“What is it?” John asked.
The little man blinked and arched an eyebrow.
“It is the world, my boy,” he said. “All the world, in ink and blood, vellum and parchment, leather and hide. It is the world, and it is yours to save or lose.”

An unusual murder brings together three strangers, John, Jack, and Charles, on a rainy night in London during the first World War. An eccentric little man called Bert tells them that they are now the caretakers of the Imaginarium Geographica — an atlas of all the lands that have ever existed in myth and legend, fable and fairy tale. These lands, Bert claims, can be traveled to in his ship the Indigo Dragon, one of only seven vessels that is able to cross the Frontier between worlds into the Archipelago of Dreams.

Pursued by strange and terrifying creatures, the companions flee London aboard the Dragonship. Traveling to the very realm of the imagination itself, they must learn to overcome their fears and trust in one another if they are to defeat the dark forces that threaten the destiny of two worlds. And in the process, they will share a great adventure filled with clues that lead readers to the surprise revelation of the legendary storytellers these men will one day become.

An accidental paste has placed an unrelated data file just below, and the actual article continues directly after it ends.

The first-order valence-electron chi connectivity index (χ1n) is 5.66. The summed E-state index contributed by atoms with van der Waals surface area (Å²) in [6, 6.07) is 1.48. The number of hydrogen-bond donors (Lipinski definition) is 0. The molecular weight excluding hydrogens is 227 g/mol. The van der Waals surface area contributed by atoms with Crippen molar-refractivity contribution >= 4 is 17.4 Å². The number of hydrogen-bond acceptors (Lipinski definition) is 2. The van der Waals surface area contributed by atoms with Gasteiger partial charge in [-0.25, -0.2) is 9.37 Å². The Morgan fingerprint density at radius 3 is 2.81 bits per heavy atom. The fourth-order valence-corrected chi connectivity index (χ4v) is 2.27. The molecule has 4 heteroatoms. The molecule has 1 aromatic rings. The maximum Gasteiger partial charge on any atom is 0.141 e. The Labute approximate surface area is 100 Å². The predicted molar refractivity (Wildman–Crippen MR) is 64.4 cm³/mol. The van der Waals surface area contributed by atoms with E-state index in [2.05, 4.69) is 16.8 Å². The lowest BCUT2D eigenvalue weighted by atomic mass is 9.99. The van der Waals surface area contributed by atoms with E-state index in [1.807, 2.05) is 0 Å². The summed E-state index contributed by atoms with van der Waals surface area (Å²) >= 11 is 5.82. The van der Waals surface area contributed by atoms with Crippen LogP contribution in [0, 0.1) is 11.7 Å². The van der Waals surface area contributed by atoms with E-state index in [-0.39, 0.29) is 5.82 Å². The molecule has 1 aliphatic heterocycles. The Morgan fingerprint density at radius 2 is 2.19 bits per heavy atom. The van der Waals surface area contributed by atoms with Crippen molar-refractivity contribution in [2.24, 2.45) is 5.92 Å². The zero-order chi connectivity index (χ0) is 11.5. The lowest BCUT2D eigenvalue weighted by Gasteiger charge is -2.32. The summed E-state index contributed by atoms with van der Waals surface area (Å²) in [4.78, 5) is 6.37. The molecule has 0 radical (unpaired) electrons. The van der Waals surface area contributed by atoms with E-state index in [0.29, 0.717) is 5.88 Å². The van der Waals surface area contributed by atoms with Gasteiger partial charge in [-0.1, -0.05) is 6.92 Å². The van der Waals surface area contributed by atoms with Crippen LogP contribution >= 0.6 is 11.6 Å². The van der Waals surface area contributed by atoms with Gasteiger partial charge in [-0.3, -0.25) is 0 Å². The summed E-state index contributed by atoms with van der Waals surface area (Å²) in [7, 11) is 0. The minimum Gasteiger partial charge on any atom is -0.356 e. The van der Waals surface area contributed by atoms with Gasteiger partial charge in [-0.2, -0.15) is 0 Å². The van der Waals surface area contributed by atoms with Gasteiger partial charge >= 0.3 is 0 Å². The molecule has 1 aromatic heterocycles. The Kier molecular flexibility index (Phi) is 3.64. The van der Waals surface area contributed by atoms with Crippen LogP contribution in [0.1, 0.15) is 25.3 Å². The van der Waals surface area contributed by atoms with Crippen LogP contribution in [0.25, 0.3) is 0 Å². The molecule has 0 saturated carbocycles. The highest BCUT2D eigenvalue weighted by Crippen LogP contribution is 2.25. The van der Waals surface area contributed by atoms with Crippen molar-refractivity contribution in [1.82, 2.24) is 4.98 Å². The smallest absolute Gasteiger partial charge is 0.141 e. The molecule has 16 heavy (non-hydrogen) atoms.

It’s a pretty good bet that if you like this book, you will be pleased to know you can continue to read.  This is the first volume in the Chronicles of Imaginarium Geographica series, which has now reached a total of four books, with more to come.  It’s probably true that this book and its series will appeal most to a certain type of reader, one who has read and enjoyed adventure stories, particularly those well written classics of the past (again, I don’t think it’s about the age of the reader but rather one’s interests).  Unlikely heroes, normal people faced with challenges to which they rise, mythological characters brought to life, and above all, dragons, definitely motivate some of us more than others.  I guess I am one of those.

I had the pleasure of meeting James A. Owen at Comicon in San Diego.  I was impressed to see a writer so willing to engage with his readers – Comicon can be exhausting for exhibitors and for creators even more so.  In this interview, he displays his engaging personality, and talks with me about the origin of his work as a novelist, his work in comics, contacts with film makers (the film adaptation is in development and appears scheduled as a 2011 release), and his attempt to revive the classic magazine, Argosy.  Owen started as a comic book writer and illustrator, and even was a publisher of comics, and then moved into writing novels almost accidentally.  This is a lucky turn of events for readers of fiction.  You can learn much more about James A. Owen and his work at this website and he also has a beautiful blog based site, the Wonder Cabinet, that is well worth regular visits.  I’m hopeful that over time, Owen’s work will reach the wider audience it deserves.

Note to listeners: this interview is slightly longer than most at 27 minutes, but should provide sufficient interest to reward your investment of time.